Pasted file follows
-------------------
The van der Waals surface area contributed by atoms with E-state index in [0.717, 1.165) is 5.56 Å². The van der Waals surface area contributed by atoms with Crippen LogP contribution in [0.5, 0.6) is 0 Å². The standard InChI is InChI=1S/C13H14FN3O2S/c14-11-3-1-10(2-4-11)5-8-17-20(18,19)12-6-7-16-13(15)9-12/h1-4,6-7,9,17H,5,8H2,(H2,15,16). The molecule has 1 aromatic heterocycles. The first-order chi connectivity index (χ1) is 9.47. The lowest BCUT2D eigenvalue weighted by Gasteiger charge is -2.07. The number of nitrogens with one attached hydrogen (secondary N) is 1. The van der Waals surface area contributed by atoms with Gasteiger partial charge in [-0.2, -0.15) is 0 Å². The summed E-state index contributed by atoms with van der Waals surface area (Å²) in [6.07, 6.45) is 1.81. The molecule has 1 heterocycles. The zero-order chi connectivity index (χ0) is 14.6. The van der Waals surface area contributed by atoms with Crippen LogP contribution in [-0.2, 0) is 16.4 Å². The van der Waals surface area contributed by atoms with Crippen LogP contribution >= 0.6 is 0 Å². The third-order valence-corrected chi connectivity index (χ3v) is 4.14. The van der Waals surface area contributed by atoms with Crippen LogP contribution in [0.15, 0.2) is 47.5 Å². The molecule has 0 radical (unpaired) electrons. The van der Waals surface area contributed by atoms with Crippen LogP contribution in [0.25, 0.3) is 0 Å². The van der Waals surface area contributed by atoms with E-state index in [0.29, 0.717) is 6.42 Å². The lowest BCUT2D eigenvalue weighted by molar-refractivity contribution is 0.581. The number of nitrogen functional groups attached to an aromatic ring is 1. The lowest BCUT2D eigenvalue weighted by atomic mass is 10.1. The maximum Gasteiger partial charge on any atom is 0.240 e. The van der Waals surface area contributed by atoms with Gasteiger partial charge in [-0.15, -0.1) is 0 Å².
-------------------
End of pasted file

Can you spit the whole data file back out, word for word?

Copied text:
The van der Waals surface area contributed by atoms with E-state index in [0.717, 1.165) is 5.56 Å². The van der Waals surface area contributed by atoms with Crippen LogP contribution in [0.5, 0.6) is 0 Å². The standard InChI is InChI=1S/C13H14FN3O2S/c14-11-3-1-10(2-4-11)5-8-17-20(18,19)12-6-7-16-13(15)9-12/h1-4,6-7,9,17H,5,8H2,(H2,15,16). The molecule has 1 aromatic heterocycles. The first-order chi connectivity index (χ1) is 9.47. The lowest BCUT2D eigenvalue weighted by Gasteiger charge is -2.07. The number of nitrogens with one attached hydrogen (secondary N) is 1. The van der Waals surface area contributed by atoms with Gasteiger partial charge in [-0.2, -0.15) is 0 Å². The summed E-state index contributed by atoms with van der Waals surface area (Å²) in [6.07, 6.45) is 1.81. The molecule has 1 heterocycles. The zero-order chi connectivity index (χ0) is 14.6. The van der Waals surface area contributed by atoms with Crippen LogP contribution in [-0.2, 0) is 16.4 Å². The van der Waals surface area contributed by atoms with Crippen LogP contribution >= 0.6 is 0 Å². The third-order valence-corrected chi connectivity index (χ3v) is 4.14. The van der Waals surface area contributed by atoms with Crippen LogP contribution in [0.15, 0.2) is 47.5 Å². The molecule has 0 radical (unpaired) electrons. The van der Waals surface area contributed by atoms with Crippen LogP contribution in [0.25, 0.3) is 0 Å². The van der Waals surface area contributed by atoms with E-state index in [0.29, 0.717) is 6.42 Å². The lowest BCUT2D eigenvalue weighted by molar-refractivity contribution is 0.581. The number of nitrogen functional groups attached to an aromatic ring is 1. The lowest BCUT2D eigenvalue weighted by atomic mass is 10.1. The maximum Gasteiger partial charge on any atom is 0.240 e. The van der Waals surface area contributed by atoms with Gasteiger partial charge in [-0.15, -0.1) is 0 Å².